Confronting Isolation Among Cancer Patients During COVID-19

Mark G. Kris, MD


August 28, 2020

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This transcript has been edited for clarity.

Hello. I'm Mark Kris from Memorial Sloan Kettering Cancer Center, speaking today about the COVID-19 pandemic and how it has affected our patients fighting lung cancers and their families.

It's almost 5 months to the day when I was first faced with COVID-19 in one of my patients. It's been an interesting and wild time. I'm happy to say that people are surviving this virus, and it's our job to try to help them through this time.

In my practice, I'm far more impressed by the number of survivors of COVID-19 than by those who succumb to it. That's an important fact to share with patients too. Even if you have lung cancer — and yes, any kind of chronic disease like lung cancer could increase your risk of dying from COVID-19 should you get it — it is still possible to survive with good care and attention.

It's vitally important to remember, though, what the real risk is to our patients, and that is cancer. We cannot lose sight of the seriousness of a cancer illness. Almost my complete population of patients has advanced lung cancer. They need ongoing care; those who could potentially have a cure need concentrated, focused care. You can't miss a beat in the care of these patients because you cannot jeopardize their chance for cure. I don't have any quick answers on how to do this, other than to pay attention and to make whatever compromises you can to give them the care they need on time.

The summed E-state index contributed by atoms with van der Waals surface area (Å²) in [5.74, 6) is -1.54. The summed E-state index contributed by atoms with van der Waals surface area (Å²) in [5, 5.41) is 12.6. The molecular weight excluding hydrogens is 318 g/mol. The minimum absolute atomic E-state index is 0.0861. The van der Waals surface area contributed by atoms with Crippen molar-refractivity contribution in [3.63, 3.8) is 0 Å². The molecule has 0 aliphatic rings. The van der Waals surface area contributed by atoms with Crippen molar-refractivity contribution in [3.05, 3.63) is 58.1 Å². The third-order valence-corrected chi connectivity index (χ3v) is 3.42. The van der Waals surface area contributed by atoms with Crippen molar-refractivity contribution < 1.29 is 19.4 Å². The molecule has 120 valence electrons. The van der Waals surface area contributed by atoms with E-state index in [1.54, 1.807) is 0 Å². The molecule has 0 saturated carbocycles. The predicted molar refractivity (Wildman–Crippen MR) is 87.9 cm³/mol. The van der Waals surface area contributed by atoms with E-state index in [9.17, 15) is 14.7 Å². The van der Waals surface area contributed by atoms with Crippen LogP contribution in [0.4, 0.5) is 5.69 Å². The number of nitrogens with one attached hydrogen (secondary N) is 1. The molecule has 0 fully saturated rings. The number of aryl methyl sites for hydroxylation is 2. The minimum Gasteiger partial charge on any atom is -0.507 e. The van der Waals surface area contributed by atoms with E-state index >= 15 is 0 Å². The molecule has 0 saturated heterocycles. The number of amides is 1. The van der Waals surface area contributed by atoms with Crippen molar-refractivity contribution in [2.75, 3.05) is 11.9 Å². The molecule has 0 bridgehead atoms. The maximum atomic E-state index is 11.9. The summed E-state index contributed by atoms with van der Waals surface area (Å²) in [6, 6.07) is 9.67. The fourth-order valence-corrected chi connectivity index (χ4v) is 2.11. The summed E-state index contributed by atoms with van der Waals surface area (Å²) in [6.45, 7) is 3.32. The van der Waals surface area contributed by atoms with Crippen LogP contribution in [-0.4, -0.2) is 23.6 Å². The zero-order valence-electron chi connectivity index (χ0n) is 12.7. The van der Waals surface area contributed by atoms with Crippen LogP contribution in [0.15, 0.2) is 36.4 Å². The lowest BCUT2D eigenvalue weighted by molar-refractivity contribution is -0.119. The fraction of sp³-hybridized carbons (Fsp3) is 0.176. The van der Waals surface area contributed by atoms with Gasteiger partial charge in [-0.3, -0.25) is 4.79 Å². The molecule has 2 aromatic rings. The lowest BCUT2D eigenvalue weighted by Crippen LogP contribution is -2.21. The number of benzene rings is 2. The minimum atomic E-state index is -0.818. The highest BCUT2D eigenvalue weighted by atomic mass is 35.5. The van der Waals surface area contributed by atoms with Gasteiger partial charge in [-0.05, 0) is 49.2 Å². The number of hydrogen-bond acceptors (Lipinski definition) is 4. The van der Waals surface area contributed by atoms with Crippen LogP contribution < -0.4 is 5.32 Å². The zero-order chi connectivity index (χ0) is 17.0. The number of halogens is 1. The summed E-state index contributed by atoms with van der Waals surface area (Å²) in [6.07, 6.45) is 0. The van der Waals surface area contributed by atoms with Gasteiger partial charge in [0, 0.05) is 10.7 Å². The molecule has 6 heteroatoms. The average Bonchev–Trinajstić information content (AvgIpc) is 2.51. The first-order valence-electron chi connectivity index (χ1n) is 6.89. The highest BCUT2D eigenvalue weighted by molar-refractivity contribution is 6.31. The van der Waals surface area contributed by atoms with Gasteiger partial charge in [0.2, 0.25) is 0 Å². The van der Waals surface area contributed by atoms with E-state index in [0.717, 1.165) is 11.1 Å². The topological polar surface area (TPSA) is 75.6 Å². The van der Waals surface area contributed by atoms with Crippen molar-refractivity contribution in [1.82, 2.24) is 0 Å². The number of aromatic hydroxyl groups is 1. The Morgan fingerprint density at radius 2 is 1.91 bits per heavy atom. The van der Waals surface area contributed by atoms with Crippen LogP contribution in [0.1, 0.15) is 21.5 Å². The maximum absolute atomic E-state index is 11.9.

The other important issue to acknowledge is what a horrible burden this has been to our patients and their families, and the isolation that it's fostered.

From day one, we've always encouraged our patients to put together their team — that is, to find those people who are going to help them get through this illness, to be an extra set of ears, to be those rocks in their lives whom they can stand on at a time when they're being pushed by so many forces. We tell that to our patients, and it suddenly got taken away.

Here in the state of New York, at least, things have gotten better. Caregivers can come now, but we need to acknowledge that we pulled the rug out from under our patients by taking away that team that they relied on for help.

There is the physical isolation that our patients have suffered, and even more important, the psychological isolation that they've had. What can we do about it? Number one, it's important to acknowledge it. During every visit with every patient, I make a point now of seeing how COVID-19 is affecting them and talking about what they're doing to cope with it.

I have been clear about the risk, but I've also been clear about the risk being regional. I urge everyone to look at what the risk for COVID-19 is in their region of the country and to follow the rules of the government and health officials for their area. Where those rules permit, allow patients to get out and spend more time with those people who mean a lot to them. Tell them it is okay to do that. Obviously, they should follow the rules that we know can make a difference: handwashing, masks, and social distancing. But they need to have a life; it's important. They need to try to overcome the physical and psychological isolation that they've suffered.

Our patients' quality of life has been affected, and we need to help them confront the isolation they have had and help them deal with it. Bring it up, talk it through, and do what's best and prudent for each patient while obeying the rules.

Mark G. Kris, MD, is chief of the thoracic oncology service and the William and Joy Ruane Chair in Thoracic Oncology at Memorial Sloan Kettering Cancer Center in New York City. His research interests include targeted therapies for lung cancer, multimodality therapy, the development of new anticancer drugs, and symptom management with a focus on preventing emesis.

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